After our excellent dive I did a little more work with the digger and my own dumper up at the hen field whilst filling the diving cylinders with my Bauer Utilus 10 diving compressor and then replaced the oil in it whilst it was warm. The design of this German high pressure 3 stage compressor dates back to WWII and whilst mine isn’t that old, I did buy it new in around 1983. When you consider I was diving three times a day, six days a week for many years and this little beauty lived on my boat, it is in remarkable condition. In all that time it’s only had a couple of third stage inserts a couple of intercooler pipes, quite a few drive belts and regular oil changes. When I had it on the boat it was driven by a Honda petrol engine, the vibrations of which caused the intercooler pipes to fracture occasionally, since ‘going electric’ it’s never broken another. The design of this compressor is such that the petrol and electric motor can be changed in minutes with no tools. It’s also single phase and can (just) be run off a 13A supply if you’re careful and start it ‘off load’. However, I run it off a 16A supply and only fill diving cylinders whilst the generator is running. It takes around 40mins to fill an empty bottle so a couple of hours for 3, as the motor is 2.2kW then I guess that’s around 4.4kWh of energy so I suppose it is feasible to fill it via the inverter, must try it one day.

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The wee dug’s life jacket arrived today Smile she does not look impressed hey.

I’ll not be ordering it at a restaurant

Whilst filling the cylinders I did a few jobs in the barn and taped up the wrist seals on a spare dry suit, mainly cos the adhesive, (Bostik 2402) has a limited shelf life so I thought it best to do as many repairs as I could. I’ve also mislaid my watch so thought I’d better stay by the compressor in case I forgot about it Smile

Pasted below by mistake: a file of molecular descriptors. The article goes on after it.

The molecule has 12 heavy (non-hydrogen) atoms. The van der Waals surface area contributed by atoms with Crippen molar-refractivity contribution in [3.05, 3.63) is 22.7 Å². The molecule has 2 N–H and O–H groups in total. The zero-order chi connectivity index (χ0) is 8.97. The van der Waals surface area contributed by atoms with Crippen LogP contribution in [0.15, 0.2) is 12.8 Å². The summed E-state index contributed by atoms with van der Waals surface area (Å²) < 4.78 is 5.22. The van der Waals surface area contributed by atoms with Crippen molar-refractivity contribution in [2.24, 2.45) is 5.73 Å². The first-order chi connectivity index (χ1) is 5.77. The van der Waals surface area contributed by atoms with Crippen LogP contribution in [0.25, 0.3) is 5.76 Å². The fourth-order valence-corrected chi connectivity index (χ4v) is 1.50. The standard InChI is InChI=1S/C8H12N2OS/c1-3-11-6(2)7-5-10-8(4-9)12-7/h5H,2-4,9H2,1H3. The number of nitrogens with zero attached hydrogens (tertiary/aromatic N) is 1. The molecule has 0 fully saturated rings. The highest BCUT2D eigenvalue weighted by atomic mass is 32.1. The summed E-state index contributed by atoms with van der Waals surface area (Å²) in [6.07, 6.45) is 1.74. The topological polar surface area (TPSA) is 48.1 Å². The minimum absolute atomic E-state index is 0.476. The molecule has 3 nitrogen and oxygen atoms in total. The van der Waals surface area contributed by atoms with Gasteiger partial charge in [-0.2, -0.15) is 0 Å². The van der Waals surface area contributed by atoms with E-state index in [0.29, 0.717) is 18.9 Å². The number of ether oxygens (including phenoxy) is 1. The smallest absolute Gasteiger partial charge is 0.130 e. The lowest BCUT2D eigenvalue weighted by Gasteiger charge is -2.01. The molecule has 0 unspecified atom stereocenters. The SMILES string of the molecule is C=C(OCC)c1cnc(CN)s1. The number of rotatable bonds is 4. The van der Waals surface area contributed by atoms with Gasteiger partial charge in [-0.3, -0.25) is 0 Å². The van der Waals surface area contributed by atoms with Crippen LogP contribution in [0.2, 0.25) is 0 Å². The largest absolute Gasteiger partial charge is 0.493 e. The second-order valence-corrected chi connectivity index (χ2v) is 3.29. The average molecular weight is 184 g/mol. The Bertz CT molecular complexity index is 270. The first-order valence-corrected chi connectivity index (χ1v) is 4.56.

Before I knew it, it was time to make dinner, apparently I said I would and Wifey came out to the shed 20min before my mate arrived to eat, to remind me. She had however found me a good quick recipe on the Internet first Though we added some finely chopped scallops to the fresh crab and used a heaped teaspoon of chili.

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  • 4 tbsp olive oil

    olive oil

  • 1 large shallot


    , finely chopped, or 100g frozen chopped onion

  • 2 fat garlic cloves, crushed, or 1 tbsp crushed garlic paste
  • 1 small red chilli, deseeded and chopped or ½ tsp chilli flakes
  • 43g can dressed crab


  • 400g can cherry tomatoes in juice
  • pinch of sugar


  • 50ml single or double cream (optional)
  • 200g linguine
  • 170g can crabmeat chunks in brine, drained
  • handful parsley


    or basil, leaves only, roughly chopped (optional)


  1. Heat the oil in a large frying pan and boil the kettle for the pasta. Add the shallot to the oil and gently sizzle for 5 mins until soft. Add the garlic and chilli, and cook for another 1-2 mins.

  2. Tip the kettle of hot water into a large pan, add the pasta and cook following pack instructions. Meanwhile, add the dressed crab to the frying pan. Drain the tomatoes over a bowl and tip the juice into the pan. Add the sugar, cream (if using) and some seasoning. Bubble gently while the pasta cooks.

  3. Just before the pasta is finished, add the cherry tomatoes and crabmeat chunks to the pan, stir for 1-2 mins, then drain the pasta (reserve a little pasta water) and add this too. Cook everything for another min, adding a splash of pasta water if the sauce looks dry, then season to taste. Stir through the herbs, if you like, and serve.

Bit like oyster

As soon as my mate arrived he showed us what to do with the sea urchin,

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which was basically, cut around the mouth, scoop out all the insides bar the roe. The roe being that five pointed bit at the bottom, which is actually the top of the urchin. You then give it a squeeze of lemon and scoop it out with a spoon. Sure it was very nice and similar to oyster but I’d no be paying £8.00 for one in a restaurant. What I may do is get another couple today and try them with tabasco sauce.